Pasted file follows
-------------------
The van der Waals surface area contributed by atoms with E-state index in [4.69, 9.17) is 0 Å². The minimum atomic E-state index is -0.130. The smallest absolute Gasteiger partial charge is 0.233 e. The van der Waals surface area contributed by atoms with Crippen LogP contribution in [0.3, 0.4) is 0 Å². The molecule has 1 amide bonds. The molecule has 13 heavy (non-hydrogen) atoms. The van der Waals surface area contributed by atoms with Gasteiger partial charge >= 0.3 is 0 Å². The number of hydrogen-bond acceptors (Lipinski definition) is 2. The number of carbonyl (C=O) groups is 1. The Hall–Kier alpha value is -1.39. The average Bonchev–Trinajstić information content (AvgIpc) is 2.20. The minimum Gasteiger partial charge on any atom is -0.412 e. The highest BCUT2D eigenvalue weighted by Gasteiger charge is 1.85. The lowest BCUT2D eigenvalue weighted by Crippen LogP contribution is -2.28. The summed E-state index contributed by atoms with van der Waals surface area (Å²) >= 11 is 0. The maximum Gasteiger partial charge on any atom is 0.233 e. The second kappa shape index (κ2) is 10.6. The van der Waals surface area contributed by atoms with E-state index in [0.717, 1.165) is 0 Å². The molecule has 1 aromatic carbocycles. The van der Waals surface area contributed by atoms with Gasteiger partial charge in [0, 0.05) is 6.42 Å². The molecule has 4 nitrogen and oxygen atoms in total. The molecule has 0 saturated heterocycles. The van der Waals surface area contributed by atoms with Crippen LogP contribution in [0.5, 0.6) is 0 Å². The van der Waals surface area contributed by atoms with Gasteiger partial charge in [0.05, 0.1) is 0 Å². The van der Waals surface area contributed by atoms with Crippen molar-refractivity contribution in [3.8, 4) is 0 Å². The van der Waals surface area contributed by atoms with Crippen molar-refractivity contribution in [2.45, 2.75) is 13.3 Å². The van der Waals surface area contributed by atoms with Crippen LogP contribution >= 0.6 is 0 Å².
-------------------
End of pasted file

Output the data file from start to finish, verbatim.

The van der Waals surface area contributed by atoms with E-state index in [4.69, 9.17) is 0 Å². The minimum atomic E-state index is -0.130. The smallest absolute Gasteiger partial charge is 0.233 e. The van der Waals surface area contributed by atoms with Crippen LogP contribution in [0.3, 0.4) is 0 Å². The molecule has 1 amide bonds. The molecule has 13 heavy (non-hydrogen) atoms. The van der Waals surface area contributed by atoms with Gasteiger partial charge >= 0.3 is 0 Å². The number of hydrogen-bond acceptors (Lipinski definition) is 2. The number of carbonyl (C=O) groups is 1. The Hall–Kier alpha value is -1.39. The average Bonchev–Trinajstić information content (AvgIpc) is 2.20. The minimum Gasteiger partial charge on any atom is -0.412 e. The highest BCUT2D eigenvalue weighted by Gasteiger charge is 1.85. The lowest BCUT2D eigenvalue weighted by Crippen LogP contribution is -2.28. The summed E-state index contributed by atoms with van der Waals surface area (Å²) >= 11 is 0. The maximum Gasteiger partial charge on any atom is 0.233 e. The second kappa shape index (κ2) is 10.6. The van der Waals surface area contributed by atoms with E-state index in [0.717, 1.165) is 0 Å². The molecule has 1 aromatic carbocycles. The van der Waals surface area contributed by atoms with Gasteiger partial charge in [0, 0.05) is 6.42 Å². The molecule has 4 nitrogen and oxygen atoms in total. The molecule has 0 saturated heterocycles. The van der Waals surface area contributed by atoms with Crippen LogP contribution in [0.5, 0.6) is 0 Å². The van der Waals surface area contributed by atoms with Gasteiger partial charge in [0.05, 0.1) is 0 Å². The van der Waals surface area contributed by atoms with Crippen molar-refractivity contribution in [3.8, 4) is 0 Å². The van der Waals surface area contributed by atoms with Crippen molar-refractivity contribution in [2.45, 2.75) is 13.3 Å². The van der Waals surface area contributed by atoms with Crippen LogP contribution >= 0.6 is 0 Å².